M____ asks on Facebook if anyone wants to come to Abmusic’s “Wanjoo Birak” festival. I say I do, and after a quick dash to the Spud Shed I return home and his car rolls up as I read Tristan's "VHS Tracking" zine of exciting movie recommendations.

“Wanjoo” means “welcome” in the Noongar language and Birak is the “first summer”… the “season of the young,” with warmer weather, afternoon sea breezes, fledgling birds. This particular “Wanjoo Birak” also happens to mark Abmusic’s 30th Birthday (happy birthday Abmusic). 

We make a detour to a costume shop closing-down sale, poring over WAFL jerseys, giant mosquito costumes and outlandish hats, so we’re a little late. When we arrive the warmth of Birak is in full effect, beating down brightness on the quadrangle. 

On the mural-decked stage we hear from DAN RICHES, spinning yarns and acoustic guitar tales. There’s the legendary PHIL WALLEY-STACK, singing across genres in both English and Noongar, joined by a tasteful shredder on lead guitar. BABY KOOL delivers a brief but incredible rap set as we fetch plates of kangaroo stew with damper and rice; DOREEN PENSIO brings a magical voice and top-end musical flavours; first-time performer BETHANY ROSE changes it up with a bundle of soulful renditions, including an adapted Tupac tune. Possibly the highlight for me is a trio called THE PICTURE GARDENS who bring a slew of melodic rock songs, plenty of grit and post-punky looseness but each track with a heartfelt, earnest core, not least ‘Hurt, Live, Heal’ which was featured on this year’s Kiss My WAMI compilation. Finally, HOT LIKWID tie it in a bow with a mix of pop and hard rock covers, alternately showcasing band member’s vocal and instrumental talents (so many nonchalant shredders today).

These performances are interspersed with speeches and reflections from Abmusic staff and alumni. It’s pretty fascinating and inspiring stuff, how a Perth musical training college specifically for First Nations people has survived for 30 years and counting despite plenty of unhelpful governments and funding crises. Alongside, a photo exhibition allowing you to visually trace this history, from sepia-tone Led Zep singlets to Y2K beats and beyond. Australia spends a fair bit of time documenting and discussing pre-colonial Indigenous history, with good reason - but all too often these remarkable modern narratives, these infinite contemporary tangents of Indigenous creativity, go unsung.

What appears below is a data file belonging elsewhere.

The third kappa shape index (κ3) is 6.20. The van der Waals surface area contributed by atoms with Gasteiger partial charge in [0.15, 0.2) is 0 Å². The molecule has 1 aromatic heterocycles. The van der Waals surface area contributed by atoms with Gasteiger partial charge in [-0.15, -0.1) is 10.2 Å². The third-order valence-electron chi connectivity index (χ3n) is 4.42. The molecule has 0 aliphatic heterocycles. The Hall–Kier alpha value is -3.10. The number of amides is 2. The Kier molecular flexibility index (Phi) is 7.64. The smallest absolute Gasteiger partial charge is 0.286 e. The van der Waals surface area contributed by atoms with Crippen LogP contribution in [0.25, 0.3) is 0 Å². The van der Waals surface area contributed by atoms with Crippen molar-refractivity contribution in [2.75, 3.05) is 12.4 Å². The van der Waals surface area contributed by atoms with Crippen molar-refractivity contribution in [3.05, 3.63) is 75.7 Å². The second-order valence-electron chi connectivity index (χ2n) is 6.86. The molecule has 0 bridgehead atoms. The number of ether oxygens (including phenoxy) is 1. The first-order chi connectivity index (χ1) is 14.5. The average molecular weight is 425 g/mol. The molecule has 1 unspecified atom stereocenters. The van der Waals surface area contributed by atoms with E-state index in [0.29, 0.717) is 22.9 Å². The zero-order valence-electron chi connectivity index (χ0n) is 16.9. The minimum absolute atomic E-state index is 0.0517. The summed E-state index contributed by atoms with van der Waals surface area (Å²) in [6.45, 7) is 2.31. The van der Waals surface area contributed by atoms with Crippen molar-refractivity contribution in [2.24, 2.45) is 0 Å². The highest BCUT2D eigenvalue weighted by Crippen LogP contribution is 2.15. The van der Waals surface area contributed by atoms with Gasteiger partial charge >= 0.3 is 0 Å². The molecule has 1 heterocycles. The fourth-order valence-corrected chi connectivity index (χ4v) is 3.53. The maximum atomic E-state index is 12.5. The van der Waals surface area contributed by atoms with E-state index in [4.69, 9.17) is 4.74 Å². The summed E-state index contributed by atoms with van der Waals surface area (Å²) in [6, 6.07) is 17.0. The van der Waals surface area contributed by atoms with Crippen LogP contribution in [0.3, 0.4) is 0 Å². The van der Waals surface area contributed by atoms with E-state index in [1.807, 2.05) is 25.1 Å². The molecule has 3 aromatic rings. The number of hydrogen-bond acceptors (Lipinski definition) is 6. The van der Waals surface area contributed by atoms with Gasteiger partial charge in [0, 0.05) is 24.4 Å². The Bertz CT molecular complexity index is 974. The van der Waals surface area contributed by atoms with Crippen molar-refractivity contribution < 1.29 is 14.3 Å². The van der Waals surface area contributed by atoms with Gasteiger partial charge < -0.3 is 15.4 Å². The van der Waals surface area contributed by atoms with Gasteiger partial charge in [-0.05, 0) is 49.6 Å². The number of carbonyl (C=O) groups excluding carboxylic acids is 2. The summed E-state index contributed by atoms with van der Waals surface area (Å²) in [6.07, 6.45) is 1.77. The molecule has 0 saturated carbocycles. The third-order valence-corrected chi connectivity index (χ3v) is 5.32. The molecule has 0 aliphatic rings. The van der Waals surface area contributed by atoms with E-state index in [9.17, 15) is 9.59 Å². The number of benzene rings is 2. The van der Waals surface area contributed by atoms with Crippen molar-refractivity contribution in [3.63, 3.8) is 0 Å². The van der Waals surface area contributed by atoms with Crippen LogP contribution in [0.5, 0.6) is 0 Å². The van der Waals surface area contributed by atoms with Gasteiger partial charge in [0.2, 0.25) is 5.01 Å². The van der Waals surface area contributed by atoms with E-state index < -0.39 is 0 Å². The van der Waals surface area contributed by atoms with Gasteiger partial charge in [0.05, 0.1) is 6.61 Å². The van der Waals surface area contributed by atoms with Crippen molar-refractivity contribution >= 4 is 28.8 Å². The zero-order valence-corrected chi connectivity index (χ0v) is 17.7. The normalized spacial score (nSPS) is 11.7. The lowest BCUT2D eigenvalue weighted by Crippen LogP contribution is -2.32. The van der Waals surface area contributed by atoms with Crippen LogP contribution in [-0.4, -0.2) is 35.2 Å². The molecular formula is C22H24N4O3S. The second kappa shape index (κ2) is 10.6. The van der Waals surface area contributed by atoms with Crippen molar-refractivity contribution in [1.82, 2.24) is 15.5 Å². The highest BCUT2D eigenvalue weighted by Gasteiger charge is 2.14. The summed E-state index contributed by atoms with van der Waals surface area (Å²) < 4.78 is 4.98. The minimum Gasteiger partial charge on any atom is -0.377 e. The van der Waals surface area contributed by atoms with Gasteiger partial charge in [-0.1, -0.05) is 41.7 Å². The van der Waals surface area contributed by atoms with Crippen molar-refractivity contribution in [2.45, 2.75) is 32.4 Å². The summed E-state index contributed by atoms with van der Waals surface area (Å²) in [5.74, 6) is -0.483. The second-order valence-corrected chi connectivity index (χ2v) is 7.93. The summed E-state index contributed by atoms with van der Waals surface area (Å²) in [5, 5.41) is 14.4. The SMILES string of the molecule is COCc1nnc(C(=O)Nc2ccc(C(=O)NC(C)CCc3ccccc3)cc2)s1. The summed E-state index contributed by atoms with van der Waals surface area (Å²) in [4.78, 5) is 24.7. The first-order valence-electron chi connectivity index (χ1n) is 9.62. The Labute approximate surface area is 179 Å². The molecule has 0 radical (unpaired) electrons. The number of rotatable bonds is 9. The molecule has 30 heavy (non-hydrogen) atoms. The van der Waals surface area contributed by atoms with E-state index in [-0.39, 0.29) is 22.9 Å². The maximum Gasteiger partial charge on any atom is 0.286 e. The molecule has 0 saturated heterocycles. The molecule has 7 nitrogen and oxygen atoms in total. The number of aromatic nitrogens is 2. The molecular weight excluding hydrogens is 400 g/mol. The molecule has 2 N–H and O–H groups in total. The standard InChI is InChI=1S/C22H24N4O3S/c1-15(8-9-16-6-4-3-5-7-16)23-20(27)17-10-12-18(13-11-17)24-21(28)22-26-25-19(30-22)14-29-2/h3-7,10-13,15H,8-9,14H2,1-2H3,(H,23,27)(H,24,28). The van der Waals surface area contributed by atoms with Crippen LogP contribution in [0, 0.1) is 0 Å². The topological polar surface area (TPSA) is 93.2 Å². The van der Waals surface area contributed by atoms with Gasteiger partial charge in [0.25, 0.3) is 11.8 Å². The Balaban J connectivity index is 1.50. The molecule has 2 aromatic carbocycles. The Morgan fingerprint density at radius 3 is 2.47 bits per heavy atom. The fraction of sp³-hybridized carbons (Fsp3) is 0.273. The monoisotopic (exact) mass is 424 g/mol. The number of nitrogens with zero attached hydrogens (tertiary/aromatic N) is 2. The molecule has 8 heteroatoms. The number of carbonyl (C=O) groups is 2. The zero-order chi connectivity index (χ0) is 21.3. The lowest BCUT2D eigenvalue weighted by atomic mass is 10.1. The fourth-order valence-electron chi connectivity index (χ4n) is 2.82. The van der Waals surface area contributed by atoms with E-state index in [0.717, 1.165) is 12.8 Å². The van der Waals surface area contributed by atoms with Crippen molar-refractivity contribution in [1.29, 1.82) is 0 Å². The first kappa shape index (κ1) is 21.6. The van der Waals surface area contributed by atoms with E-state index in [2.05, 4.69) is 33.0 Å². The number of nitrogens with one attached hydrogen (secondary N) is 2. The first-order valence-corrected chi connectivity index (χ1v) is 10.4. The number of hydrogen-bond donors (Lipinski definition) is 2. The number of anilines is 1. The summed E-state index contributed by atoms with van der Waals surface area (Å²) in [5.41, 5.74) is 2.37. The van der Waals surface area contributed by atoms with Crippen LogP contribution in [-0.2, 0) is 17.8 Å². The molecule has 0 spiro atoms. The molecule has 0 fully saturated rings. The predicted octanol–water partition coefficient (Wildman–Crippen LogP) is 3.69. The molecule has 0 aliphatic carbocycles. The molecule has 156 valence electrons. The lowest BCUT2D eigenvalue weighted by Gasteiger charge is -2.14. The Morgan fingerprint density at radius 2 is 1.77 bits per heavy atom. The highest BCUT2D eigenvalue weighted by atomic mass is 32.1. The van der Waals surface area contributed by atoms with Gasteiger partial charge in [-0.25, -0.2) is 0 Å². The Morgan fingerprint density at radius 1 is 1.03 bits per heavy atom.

Doc messages me about it, and, having no plans, I jump aboard. Our neighbour and good friend works at The Little Olive Leaf Café, which hosts occasional “cultural nights” exploring different cuisines, musics and experiences. The Little Olive Leaf Café is next to a hairdresser with a fluffy white dog in the window, a “moral uplifting society” and a senior citizens’ centre with a psychedelic mural nestled among its bright blue walls. Over the road is a nature park with maybe the best playground I’ve ever seen (it includes a hammock), and a terrazzo table with embedded chess board and flower decal.

Inside the café, I encounter a bevy of plants and trinkets, wooden shelves and enamel lamps, and a woman who I’ve never met but who’s as casual and friendly as if we were old mates. She even asks if I want to go collect soda water from the IGA up the road, in exchange for a discounted ticket, which I do.